Difference between revisions of "R Hackathon 1/End User Goals"

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(Filling-in the gaps, methods that are not easily accessible in R but would be useful)
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= Comparative Methods in R: hackathon goals from an end-user perspective =
 
  
== Common methodological/logistical challenges for end-users ==
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== Goals from an end-user perspective ==
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=== Common methodological/logistical challenges for end-users ===
  
 
* Phylogenetic uncertainty
 
* Phylogenetic uncertainty
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** Speed
 
** Speed
  
== Filling-in the gaps, methods that are not easily accessible in R but would be useful ==
+
=== Filling-in the gaps, methods that are not easily accessible in R but would be useful ===
  
 
* Methods for visualising trees and plotting traits along them
 
* Methods for visualising trees and plotting traits along them
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** Non-linear trait distributions and analyses
 
** Non-linear trait distributions and analyses
  
== Improved documentation and an easy way to find out what methods are available ==
+
=== Improved documentation and an easy way to find out what methods are available ===
  
 
* Summaries of methods available to answer different questions
 
* Summaries of methods available to answer different questions

Revision as of 19:05, 15 November 2007

Goals from an end-user perspective

Common methodological/logistical challenges for end-users

  • Phylogenetic uncertainty
    • Multiple trees
    • Polytomies
      • Resolving and re-analyzing/averaging automatically
      • Explicitly analyzing
    • Incorporating bootstrap support or posterior probabilities for branches
  • Phylogeny format and structure
    • Reading and writing Newick, Nexus tree format
      • e.g. Currently can't read/write Nexus tree notes, Nexus data blocks
      • Reading and writing MrBayes, Mesquite, PAUP and other external package formats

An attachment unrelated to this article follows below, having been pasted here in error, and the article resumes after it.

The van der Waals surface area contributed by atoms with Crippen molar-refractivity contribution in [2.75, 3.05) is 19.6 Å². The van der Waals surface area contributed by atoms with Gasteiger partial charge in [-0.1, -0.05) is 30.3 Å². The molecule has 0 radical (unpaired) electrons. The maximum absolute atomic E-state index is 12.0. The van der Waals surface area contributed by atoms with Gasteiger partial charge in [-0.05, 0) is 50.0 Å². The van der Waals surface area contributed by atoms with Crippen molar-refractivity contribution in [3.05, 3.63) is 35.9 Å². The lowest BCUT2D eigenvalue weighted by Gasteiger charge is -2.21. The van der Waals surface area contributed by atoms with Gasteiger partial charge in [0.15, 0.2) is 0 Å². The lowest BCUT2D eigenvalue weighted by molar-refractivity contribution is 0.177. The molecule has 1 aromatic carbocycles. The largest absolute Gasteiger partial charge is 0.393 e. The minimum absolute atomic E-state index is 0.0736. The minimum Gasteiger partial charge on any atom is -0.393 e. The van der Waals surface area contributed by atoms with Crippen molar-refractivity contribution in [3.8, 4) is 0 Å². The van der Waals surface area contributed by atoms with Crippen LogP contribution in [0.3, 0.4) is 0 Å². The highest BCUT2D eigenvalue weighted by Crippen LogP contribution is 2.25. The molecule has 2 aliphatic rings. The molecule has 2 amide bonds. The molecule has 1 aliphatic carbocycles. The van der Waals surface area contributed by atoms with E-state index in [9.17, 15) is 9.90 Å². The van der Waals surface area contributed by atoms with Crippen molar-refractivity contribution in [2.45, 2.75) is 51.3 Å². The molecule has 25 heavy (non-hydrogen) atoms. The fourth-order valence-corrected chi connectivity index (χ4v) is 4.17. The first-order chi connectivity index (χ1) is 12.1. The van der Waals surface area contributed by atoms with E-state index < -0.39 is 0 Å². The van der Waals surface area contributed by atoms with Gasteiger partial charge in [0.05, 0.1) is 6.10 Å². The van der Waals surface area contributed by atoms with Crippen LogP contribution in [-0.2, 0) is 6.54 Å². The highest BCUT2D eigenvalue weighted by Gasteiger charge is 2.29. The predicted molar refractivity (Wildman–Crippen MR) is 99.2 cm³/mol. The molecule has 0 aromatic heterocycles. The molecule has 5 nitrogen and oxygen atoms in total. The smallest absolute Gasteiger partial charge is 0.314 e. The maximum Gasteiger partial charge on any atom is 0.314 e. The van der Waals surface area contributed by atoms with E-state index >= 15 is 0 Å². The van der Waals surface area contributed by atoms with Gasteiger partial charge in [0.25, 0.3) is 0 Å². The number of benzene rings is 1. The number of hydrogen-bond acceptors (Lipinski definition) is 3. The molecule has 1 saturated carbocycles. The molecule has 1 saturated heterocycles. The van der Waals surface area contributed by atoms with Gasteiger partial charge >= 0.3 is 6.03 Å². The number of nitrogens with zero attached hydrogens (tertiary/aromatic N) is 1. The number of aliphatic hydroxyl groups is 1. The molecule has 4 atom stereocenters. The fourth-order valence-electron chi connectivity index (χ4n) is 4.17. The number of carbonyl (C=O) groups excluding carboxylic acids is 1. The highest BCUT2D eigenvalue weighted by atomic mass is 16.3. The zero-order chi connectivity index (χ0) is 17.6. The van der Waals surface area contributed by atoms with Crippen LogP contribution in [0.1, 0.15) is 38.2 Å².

• Converting among tree and data formats used by different R packages
      • e.g. How do I evolve trees and traits in packages X and Y and analyze in package Z?
  • Tree manipulation
    • Include or exclude taxa based on the data available in your dataset
    • Grafting and pruning subtrees
  • Easy implementation of error/data checking methods
    • Ensure trait data are linked to the correct tip on the tree
    • Diagnostics for data checking
      • PIC diagnostics
      • Linearity in trait relations
  • Choosing/scaling branch lengths
    • Branch scaling algorithms (e.g. Grafen, ACDC, lambda)
    • Incorporating/estimating divergence dates
  • Ability to use large datasets and trees
    • Memory
    • Speed

Filling-in the gaps, methods that are not easily accessible in R but would be useful

  • Methods for visualising trees and plotting traits along them
  • Linking phylogenies to geographic maps
  • Implementation of methods for looking at co-evolution and co-speciation
    • Event-based methods, reconciliation methods
    • New methods for testing congruence between trees
  • Quantifying phylogenetic signal
  • Discrete traits
    • CAIC BRUNCH algorithm
    • Pagel's Discrete
    • Multiple discrete and continuous traits in a single analysis
    • Non-linear trait distributions and analyses

Improved documentation and an easy way to find out what methods are available

  • Summaries of methods available to answer different questions
    • Matrix listing all available functions
  • Improve or write documentation for existing functions that are not documented
  • Code vignettes
  • Common datasets that can be analyzed to illustrate different methods/approaches